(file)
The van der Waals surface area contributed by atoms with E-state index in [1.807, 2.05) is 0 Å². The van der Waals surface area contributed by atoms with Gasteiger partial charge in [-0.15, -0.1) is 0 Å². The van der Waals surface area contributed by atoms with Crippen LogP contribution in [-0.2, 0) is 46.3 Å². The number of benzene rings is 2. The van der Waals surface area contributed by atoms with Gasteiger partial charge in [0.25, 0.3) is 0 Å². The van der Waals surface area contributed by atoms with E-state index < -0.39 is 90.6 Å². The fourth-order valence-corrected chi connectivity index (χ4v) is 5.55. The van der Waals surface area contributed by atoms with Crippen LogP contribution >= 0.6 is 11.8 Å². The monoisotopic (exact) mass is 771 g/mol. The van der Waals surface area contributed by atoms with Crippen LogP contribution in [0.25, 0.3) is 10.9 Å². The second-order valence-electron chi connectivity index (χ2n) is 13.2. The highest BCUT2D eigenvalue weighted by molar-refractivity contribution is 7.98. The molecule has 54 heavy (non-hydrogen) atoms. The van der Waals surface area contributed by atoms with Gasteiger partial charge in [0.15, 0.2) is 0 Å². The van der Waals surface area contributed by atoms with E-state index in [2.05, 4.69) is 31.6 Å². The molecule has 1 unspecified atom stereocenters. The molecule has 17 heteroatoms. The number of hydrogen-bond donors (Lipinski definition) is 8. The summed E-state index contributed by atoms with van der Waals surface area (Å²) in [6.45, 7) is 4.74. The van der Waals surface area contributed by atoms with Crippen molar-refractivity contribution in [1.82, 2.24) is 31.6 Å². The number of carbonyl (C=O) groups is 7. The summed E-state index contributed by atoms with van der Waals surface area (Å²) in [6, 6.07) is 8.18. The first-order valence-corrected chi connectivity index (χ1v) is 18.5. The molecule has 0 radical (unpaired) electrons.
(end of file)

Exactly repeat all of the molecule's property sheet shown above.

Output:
The van der Waals surface area contributed by atoms with E-state index in [1.807, 2.05) is 0 Å². The van der Waals surface area contributed by atoms with Gasteiger partial charge in [-0.15, -0.1) is 0 Å². The van der Waals surface area contributed by atoms with Crippen LogP contribution in [-0.2, 0) is 46.3 Å². The number of benzene rings is 2. The van der Waals surface area contributed by atoms with Gasteiger partial charge in [0.25, 0.3) is 0 Å². The van der Waals surface area contributed by atoms with E-state index < -0.39 is 90.6 Å². The fourth-order valence-corrected chi connectivity index (χ4v) is 5.55. The van der Waals surface area contributed by atoms with Crippen LogP contribution >= 0.6 is 11.8 Å². The monoisotopic (exact) mass is 771 g/mol. The van der Waals surface area contributed by atoms with Crippen LogP contribution in [0.25, 0.3) is 10.9 Å². The second-order valence-electron chi connectivity index (χ2n) is 13.2. The highest BCUT2D eigenvalue weighted by molar-refractivity contribution is 7.98. The molecule has 54 heavy (non-hydrogen) atoms. The van der Waals surface area contributed by atoms with Gasteiger partial charge in [0.15, 0.2) is 0 Å². The van der Waals surface area contributed by atoms with E-state index in [2.05, 4.69) is 31.6 Å². The molecule has 1 unspecified atom stereocenters. The molecule has 17 heteroatoms. The number of hydrogen-bond donors (Lipinski definition) is 8. The summed E-state index contributed by atoms with van der Waals surface area (Å²) in [6.45, 7) is 4.74. The van der Waals surface area contributed by atoms with Crippen molar-refractivity contribution in [1.82, 2.24) is 31.6 Å². The number of carbonyl (C=O) groups is 7. The summed E-state index contributed by atoms with van der Waals surface area (Å²) in [6, 6.07) is 8.18. The first-order valence-corrected chi connectivity index (χ1v) is 18.5. The molecule has 0 radical (unpaired) electrons.